Infotainment Factory: Smith speaks out after brilliant ton booed

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Saturday, 25 May 2019

Smith speaks out after brilliant ton booed


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Steve Smith insists he's unconcerned by jeering from England fans after his excellent 116 helped Australia win their World Cup warm-up clash with England at Southampton.

Smith, who had scored 88 not out, 91 not out and 76 in his three previous visits to the crease against New Zealand and the West Indies, looked in great touch at the Ageas Bowl on Saturday.

The 29-year-old, speaking for the first time since rejoining the squad following a 12-month suspension, says he's grown as a person following the ball tampering affair in South Africa.

But there was nothing different about the remarkable batting display which showed just how valuable he is to Australia, with no other player passing 50 in a score of 9-297.

Smith, like David Warner, was booed and had to endure chants of 'cheat' on his way out to bat from sections of the 11,500-strong crowd, but found it easy to blank out.

"Everyone's entitled to their opinion and how they want to treat people," Smith said.

"It's water off a duck's back to me and it doesn't bother me.

"I try to black it out. They call it white noise I guess.

"When I'm out in the middle I don't pay attention to the crowd or what they're saying.

"I heard a few things as I went out to bat ... but I was trying to keep my head down, move straight ahead and just do my job.

"Fortunately I was able to score a few runs for the team."

Smith's form is a huge boost for the defending champions seven days out from their tournament opener against Afghanistan.

He believes his enforced exile from the game has refreshed him mentally going in to a huge four months that culminates in the Ashes series.

"Not too many players have a year out of the game," he said.

"Having performed at a high level for four to five years and to then have a year away has helped freshen men up and come back hungrier than ever.

"I've worked on a few different things and get fitter and hopefully I'll have a good World Cup."

Although the victory against a red-hot England side, who were without Eoin Morgan and Joe Root, Smith insists the team are not getting ahead of themselves.

"I'm not reading too much into it," he said.

"It is a practice match and great to do that. But I want to keep it for the real stuff."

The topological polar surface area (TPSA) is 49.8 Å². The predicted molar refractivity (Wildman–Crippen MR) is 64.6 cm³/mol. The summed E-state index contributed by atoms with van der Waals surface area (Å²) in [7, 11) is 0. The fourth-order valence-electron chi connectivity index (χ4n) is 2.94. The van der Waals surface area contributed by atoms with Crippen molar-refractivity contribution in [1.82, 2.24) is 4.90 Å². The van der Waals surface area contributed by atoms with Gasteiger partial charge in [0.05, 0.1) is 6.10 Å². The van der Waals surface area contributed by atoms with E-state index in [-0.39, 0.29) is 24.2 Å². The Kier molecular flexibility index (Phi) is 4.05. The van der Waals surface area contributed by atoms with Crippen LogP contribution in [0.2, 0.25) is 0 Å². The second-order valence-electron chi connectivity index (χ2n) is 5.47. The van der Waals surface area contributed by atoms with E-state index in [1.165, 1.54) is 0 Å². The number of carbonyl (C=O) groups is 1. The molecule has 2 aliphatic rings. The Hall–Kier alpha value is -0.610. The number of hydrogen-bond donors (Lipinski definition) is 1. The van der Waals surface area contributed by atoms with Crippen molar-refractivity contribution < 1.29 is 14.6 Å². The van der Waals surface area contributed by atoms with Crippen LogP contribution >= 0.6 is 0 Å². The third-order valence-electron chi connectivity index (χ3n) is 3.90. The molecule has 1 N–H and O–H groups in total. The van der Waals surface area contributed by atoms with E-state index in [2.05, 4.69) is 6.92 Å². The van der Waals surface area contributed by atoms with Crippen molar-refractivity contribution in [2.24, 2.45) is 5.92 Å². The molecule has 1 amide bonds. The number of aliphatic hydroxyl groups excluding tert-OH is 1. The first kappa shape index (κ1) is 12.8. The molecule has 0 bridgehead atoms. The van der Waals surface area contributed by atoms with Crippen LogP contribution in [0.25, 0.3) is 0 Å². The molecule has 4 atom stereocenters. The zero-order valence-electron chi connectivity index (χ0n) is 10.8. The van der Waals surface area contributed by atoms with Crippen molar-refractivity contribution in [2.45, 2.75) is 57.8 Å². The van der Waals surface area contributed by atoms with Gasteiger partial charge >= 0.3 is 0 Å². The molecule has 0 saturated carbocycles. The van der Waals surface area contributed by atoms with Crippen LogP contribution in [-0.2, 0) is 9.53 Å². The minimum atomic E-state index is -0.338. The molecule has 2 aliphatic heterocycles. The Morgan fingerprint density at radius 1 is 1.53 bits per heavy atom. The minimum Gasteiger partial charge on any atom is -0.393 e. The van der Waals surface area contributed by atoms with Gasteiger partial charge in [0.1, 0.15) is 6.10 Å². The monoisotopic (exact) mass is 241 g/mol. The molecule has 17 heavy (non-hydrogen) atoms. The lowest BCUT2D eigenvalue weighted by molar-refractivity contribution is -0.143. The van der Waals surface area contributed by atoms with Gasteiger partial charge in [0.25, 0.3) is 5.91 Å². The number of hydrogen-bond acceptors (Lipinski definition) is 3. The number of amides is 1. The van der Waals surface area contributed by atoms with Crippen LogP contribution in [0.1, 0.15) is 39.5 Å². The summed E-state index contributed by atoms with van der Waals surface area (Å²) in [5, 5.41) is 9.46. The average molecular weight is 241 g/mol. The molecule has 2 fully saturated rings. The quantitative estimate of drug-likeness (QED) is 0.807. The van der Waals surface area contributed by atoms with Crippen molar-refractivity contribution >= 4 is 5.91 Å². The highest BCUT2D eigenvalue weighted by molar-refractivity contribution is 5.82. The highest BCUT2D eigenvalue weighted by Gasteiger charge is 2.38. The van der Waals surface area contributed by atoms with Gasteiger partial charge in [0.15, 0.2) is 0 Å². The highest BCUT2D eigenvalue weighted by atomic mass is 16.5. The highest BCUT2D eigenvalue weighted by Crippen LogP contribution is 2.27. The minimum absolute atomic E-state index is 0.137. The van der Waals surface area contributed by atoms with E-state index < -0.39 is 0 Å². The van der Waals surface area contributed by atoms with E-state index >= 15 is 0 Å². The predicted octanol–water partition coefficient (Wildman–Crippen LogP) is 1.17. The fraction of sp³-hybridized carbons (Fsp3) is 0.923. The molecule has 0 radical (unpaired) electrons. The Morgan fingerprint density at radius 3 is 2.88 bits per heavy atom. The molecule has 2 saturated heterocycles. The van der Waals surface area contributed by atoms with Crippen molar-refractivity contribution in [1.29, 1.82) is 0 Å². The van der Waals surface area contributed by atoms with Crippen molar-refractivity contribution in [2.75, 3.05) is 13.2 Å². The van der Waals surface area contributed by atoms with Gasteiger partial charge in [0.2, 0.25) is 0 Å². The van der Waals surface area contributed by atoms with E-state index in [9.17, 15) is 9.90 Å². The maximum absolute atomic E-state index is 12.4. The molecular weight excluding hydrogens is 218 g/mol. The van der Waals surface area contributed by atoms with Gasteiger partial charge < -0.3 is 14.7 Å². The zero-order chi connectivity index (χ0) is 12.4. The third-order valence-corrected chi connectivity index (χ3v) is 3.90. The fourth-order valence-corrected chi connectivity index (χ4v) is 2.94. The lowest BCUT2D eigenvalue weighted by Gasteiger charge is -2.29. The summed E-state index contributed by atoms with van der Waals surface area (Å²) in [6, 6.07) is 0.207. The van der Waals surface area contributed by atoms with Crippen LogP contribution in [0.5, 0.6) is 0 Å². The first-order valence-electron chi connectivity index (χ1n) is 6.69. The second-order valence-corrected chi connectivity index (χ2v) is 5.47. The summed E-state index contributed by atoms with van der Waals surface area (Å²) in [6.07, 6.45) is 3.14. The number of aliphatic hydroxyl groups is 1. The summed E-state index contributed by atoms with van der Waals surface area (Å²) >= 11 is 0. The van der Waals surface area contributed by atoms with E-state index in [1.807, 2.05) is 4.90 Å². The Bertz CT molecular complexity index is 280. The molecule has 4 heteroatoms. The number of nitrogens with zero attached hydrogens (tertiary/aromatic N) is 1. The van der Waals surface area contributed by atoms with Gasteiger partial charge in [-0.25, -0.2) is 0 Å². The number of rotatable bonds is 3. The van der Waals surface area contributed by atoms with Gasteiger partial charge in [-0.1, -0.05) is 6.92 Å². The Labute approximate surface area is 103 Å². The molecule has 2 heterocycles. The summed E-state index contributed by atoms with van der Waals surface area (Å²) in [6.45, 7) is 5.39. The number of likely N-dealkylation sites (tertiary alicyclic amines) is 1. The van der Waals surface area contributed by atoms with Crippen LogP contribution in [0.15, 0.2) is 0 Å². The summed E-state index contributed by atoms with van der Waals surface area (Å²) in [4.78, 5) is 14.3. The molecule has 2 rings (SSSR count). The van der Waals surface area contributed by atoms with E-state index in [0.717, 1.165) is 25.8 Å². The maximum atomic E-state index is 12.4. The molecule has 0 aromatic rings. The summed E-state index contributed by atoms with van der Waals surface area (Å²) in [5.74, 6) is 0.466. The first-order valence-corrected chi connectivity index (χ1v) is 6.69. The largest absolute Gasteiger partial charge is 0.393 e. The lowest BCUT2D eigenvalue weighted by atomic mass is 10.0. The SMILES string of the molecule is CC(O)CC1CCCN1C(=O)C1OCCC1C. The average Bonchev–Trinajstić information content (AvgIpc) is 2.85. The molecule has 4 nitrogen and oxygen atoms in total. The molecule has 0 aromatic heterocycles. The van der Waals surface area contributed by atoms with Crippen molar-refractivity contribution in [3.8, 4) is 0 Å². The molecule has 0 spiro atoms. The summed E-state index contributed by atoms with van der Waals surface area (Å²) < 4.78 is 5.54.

Steve Smith insists he's unconcerned by jeering from England fans after his excellent 116 helped Australia win their World Cup warm-up clash with England at Southampton.

Smith, who had scored 88 not out, 91 not out and 76 in his three previous visits to the crease against New Zealand and the West Indies, looked in great touch at the Ageas Bowl on Saturday.

The 29-year-old, speaking for the first time since rejoining the squad following a 12-month suspension, says he's grown as a person following the ball tampering affair in South Africa.

But there was nothing different about the remarkable batting display which showed just how valuable he is to Australia, with no other player passing 50 in a score of 9-297.

Smith, like David Warner, was booed and had to endure chants of 'cheat' on his way out to bat from sections of the 11,500-strong crowd, but found it easy to blank out.

"Everyone's entitled to their opinion and how they want to treat people," Smith said.

"It's water off a duck's back to me and it doesn't bother me.

"I try to black it out. They call it white noise I guess.

"When I'm out in the middle I don't pay attention to the crowd or what they're saying.

"I heard a few things as I went out to bat ... but I was trying to keep my head down, move straight ahead and just do my job.

"Fortunately I was able to score a few runs for the team."

Smith's form is a huge boost for the defending champions seven days out from their tournament opener against Afghanistan.

He believes his enforced exile from the game has refreshed him mentally going in to a huge four months that culminates in the Ashes series.

"Not too many players have a year out of the game," he said.

"Having performed at a high level for four to five years and to then have a year away has helped freshen men up and come back hungrier than ever.

"I've worked on a few different things and get fitter and hopefully I'll have a good World Cup."

Although the victory against a red-hot England side, who were without Eoin Morgan and Joe Root, Smith insists the team are not getting ahead of themselves.

"I'm not reading too much into it," he said.

"It is a practice match and great to do that. But I want to keep it for the real stuff."

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